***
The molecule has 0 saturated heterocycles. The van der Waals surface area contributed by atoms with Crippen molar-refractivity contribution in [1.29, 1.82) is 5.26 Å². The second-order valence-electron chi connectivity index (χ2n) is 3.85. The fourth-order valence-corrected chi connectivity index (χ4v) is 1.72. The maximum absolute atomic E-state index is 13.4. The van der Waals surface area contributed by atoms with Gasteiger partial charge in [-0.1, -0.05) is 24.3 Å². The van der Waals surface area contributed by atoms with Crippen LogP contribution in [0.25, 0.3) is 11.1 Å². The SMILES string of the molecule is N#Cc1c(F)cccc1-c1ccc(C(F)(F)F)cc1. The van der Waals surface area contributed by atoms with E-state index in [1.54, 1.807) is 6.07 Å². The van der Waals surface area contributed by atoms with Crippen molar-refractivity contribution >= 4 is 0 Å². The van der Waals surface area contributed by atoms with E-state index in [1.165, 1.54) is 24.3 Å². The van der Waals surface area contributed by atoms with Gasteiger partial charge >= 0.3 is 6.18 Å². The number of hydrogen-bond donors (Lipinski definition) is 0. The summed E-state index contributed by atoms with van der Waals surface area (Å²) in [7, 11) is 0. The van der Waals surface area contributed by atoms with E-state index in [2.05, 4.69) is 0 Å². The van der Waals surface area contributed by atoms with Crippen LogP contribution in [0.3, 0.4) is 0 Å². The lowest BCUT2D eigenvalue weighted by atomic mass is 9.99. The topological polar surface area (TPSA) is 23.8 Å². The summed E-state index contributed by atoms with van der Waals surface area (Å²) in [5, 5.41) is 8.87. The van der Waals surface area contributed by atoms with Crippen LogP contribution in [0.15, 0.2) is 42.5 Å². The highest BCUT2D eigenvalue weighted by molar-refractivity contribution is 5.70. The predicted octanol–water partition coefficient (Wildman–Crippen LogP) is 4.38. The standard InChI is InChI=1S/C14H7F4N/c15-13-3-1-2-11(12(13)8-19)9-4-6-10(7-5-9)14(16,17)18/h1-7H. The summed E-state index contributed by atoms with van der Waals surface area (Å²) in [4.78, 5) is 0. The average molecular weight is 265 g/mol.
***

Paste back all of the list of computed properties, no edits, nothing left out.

The molecule has 0 saturated heterocycles. The van der Waals surface area contributed by atoms with Crippen molar-refractivity contribution in [1.29, 1.82) is 5.26 Å². The second-order valence-electron chi connectivity index (χ2n) is 3.85. The fourth-order valence-corrected chi connectivity index (χ4v) is 1.72. The maximum absolute atomic E-state index is 13.4. The van der Waals surface area contributed by atoms with Gasteiger partial charge in [-0.1, -0.05) is 24.3 Å². The van der Waals surface area contributed by atoms with Crippen LogP contribution in [0.25, 0.3) is 11.1 Å². The SMILES string of the molecule is N#Cc1c(F)cccc1-c1ccc(C(F)(F)F)cc1. The van der Waals surface area contributed by atoms with E-state index in [1.54, 1.807) is 6.07 Å². The van der Waals surface area contributed by atoms with Crippen molar-refractivity contribution >= 4 is 0 Å². The van der Waals surface area contributed by atoms with E-state index in [1.165, 1.54) is 24.3 Å². The van der Waals surface area contributed by atoms with Gasteiger partial charge >= 0.3 is 6.18 Å². The number of hydrogen-bond donors (Lipinski definition) is 0. The summed E-state index contributed by atoms with van der Waals surface area (Å²) in [7, 11) is 0. The van der Waals surface area contributed by atoms with E-state index in [2.05, 4.69) is 0 Å². The van der Waals surface area contributed by atoms with Crippen LogP contribution in [0.3, 0.4) is 0 Å². The lowest BCUT2D eigenvalue weighted by atomic mass is 9.99. The topological polar surface area (TPSA) is 23.8 Å². The summed E-state index contributed by atoms with van der Waals surface area (Å²) in [5, 5.41) is 8.87. The van der Waals surface area contributed by atoms with Crippen LogP contribution in [0.15, 0.2) is 42.5 Å². The highest BCUT2D eigenvalue weighted by molar-refractivity contribution is 5.70. The predicted octanol–water partition coefficient (Wildman–Crippen LogP) is 4.38. The standard InChI is InChI=1S/C14H7F4N/c15-13-3-1-2-11(12(13)8-19)9-4-6-10(7-5-9)14(16,17)18/h1-7H. The summed E-state index contributed by atoms with van der Waals surface area (Å²) in [4.78, 5) is 0. The average molecular weight is 265 g/mol.